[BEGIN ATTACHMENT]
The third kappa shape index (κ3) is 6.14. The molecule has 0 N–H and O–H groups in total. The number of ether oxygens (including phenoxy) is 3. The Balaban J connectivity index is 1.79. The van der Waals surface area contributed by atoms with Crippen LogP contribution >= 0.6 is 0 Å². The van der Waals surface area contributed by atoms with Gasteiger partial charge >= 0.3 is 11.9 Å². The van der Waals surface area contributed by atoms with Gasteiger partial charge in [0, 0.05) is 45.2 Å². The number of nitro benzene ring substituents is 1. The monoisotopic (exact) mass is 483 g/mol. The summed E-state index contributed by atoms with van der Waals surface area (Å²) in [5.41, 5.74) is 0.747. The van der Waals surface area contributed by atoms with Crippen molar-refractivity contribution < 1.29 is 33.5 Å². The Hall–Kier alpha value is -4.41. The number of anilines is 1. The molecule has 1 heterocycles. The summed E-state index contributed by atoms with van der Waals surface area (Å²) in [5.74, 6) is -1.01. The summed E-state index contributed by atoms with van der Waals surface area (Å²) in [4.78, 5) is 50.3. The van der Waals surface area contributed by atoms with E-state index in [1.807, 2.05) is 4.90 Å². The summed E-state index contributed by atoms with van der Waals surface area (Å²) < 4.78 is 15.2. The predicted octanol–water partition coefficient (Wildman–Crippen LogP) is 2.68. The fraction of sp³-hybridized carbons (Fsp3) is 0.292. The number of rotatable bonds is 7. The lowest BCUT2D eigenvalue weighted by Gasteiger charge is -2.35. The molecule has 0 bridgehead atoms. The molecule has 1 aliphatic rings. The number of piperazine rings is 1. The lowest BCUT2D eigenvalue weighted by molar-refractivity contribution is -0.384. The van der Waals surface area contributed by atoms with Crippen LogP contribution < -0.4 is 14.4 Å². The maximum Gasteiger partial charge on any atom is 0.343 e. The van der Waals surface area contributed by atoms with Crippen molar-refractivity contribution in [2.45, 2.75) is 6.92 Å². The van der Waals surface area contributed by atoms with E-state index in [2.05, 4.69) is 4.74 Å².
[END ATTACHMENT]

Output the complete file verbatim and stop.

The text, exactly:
The third kappa shape index (κ3) is 6.14. The molecule has 0 N–H and O–H groups in total. The number of ether oxygens (including phenoxy) is 3. The Balaban J connectivity index is 1.79. The van der Waals surface area contributed by atoms with Crippen LogP contribution >= 0.6 is 0 Å². The van der Waals surface area contributed by atoms with Gasteiger partial charge >= 0.3 is 11.9 Å². The van der Waals surface area contributed by atoms with Gasteiger partial charge in [0, 0.05) is 45.2 Å². The number of nitro benzene ring substituents is 1. The monoisotopic (exact) mass is 483 g/mol. The summed E-state index contributed by atoms with van der Waals surface area (Å²) in [5.41, 5.74) is 0.747. The van der Waals surface area contributed by atoms with Crippen molar-refractivity contribution < 1.29 is 33.5 Å². The Hall–Kier alpha value is -4.41. The number of anilines is 1. The molecule has 1 heterocycles. The summed E-state index contributed by atoms with van der Waals surface area (Å²) in [5.74, 6) is -1.01. The summed E-state index contributed by atoms with van der Waals surface area (Å²) in [4.78, 5) is 50.3. The van der Waals surface area contributed by atoms with E-state index in [1.807, 2.05) is 4.90 Å². The summed E-state index contributed by atoms with van der Waals surface area (Å²) < 4.78 is 15.2. The predicted octanol–water partition coefficient (Wildman–Crippen LogP) is 2.68. The fraction of sp³-hybridized carbons (Fsp3) is 0.292. The number of rotatable bonds is 7. The lowest BCUT2D eigenvalue weighted by Gasteiger charge is -2.35. The molecule has 0 bridgehead atoms. The molecule has 1 aliphatic rings. The number of piperazine rings is 1. The lowest BCUT2D eigenvalue weighted by molar-refractivity contribution is -0.384. The van der Waals surface area contributed by atoms with Crippen LogP contribution < -0.4 is 14.4 Å². The maximum Gasteiger partial charge on any atom is 0.343 e. The van der Waals surface area contributed by atoms with Crippen molar-refractivity contribution in [2.45, 2.75) is 6.92 Å². The van der Waals surface area contributed by atoms with E-state index in [2.05, 4.69) is 4.74 Å².